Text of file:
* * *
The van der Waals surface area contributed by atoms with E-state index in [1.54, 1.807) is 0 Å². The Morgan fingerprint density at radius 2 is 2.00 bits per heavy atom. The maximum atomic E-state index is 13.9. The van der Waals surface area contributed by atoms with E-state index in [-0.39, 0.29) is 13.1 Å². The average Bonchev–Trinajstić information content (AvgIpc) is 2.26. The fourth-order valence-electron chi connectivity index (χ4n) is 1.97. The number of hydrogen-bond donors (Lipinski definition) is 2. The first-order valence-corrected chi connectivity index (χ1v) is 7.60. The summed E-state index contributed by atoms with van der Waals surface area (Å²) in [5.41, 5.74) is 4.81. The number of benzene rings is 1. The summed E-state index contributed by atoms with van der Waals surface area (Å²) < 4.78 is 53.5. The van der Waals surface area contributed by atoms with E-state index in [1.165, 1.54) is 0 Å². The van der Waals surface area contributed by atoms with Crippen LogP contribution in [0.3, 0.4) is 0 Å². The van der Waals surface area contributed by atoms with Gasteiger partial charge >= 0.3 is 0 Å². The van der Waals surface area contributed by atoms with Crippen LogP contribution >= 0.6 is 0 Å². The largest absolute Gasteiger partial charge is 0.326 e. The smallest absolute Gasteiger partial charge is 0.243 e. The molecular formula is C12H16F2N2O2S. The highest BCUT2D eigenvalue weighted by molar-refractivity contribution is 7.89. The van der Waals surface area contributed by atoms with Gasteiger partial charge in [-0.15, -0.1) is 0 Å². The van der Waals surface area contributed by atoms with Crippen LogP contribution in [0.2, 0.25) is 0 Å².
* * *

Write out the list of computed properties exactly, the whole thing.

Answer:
The van der Waals surface area contributed by atoms with E-state index in [1.54, 1.807) is 0 Å². The Morgan fingerprint density at radius 2 is 2.00 bits per heavy atom. The maximum atomic E-state index is 13.9. The van der Waals surface area contributed by atoms with E-state index in [-0.39, 0.29) is 13.1 Å². The average Bonchev–Trinajstić information content (AvgIpc) is 2.26. The fourth-order valence-electron chi connectivity index (χ4n) is 1.97. The number of hydrogen-bond donors (Lipinski definition) is 2. The first-order valence-corrected chi connectivity index (χ1v) is 7.60. The summed E-state index contributed by atoms with van der Waals surface area (Å²) in [5.41, 5.74) is 4.81. The number of benzene rings is 1. The summed E-state index contributed by atoms with van der Waals surface area (Å²) < 4.78 is 53.5. The van der Waals surface area contributed by atoms with E-state index in [1.165, 1.54) is 0 Å². The van der Waals surface area contributed by atoms with Crippen LogP contribution in [0.3, 0.4) is 0 Å². The van der Waals surface area contributed by atoms with Gasteiger partial charge >= 0.3 is 0 Å². The van der Waals surface area contributed by atoms with Crippen LogP contribution >= 0.6 is 0 Å². The largest absolute Gasteiger partial charge is 0.326 e. The smallest absolute Gasteiger partial charge is 0.243 e. The molecular formula is C12H16F2N2O2S. The highest BCUT2D eigenvalue weighted by molar-refractivity contribution is 7.89. The van der Waals surface area contributed by atoms with Gasteiger partial charge in [-0.15, -0.1) is 0 Å². The van der Waals surface area contributed by atoms with Crippen LogP contribution in [0.2, 0.25) is 0 Å².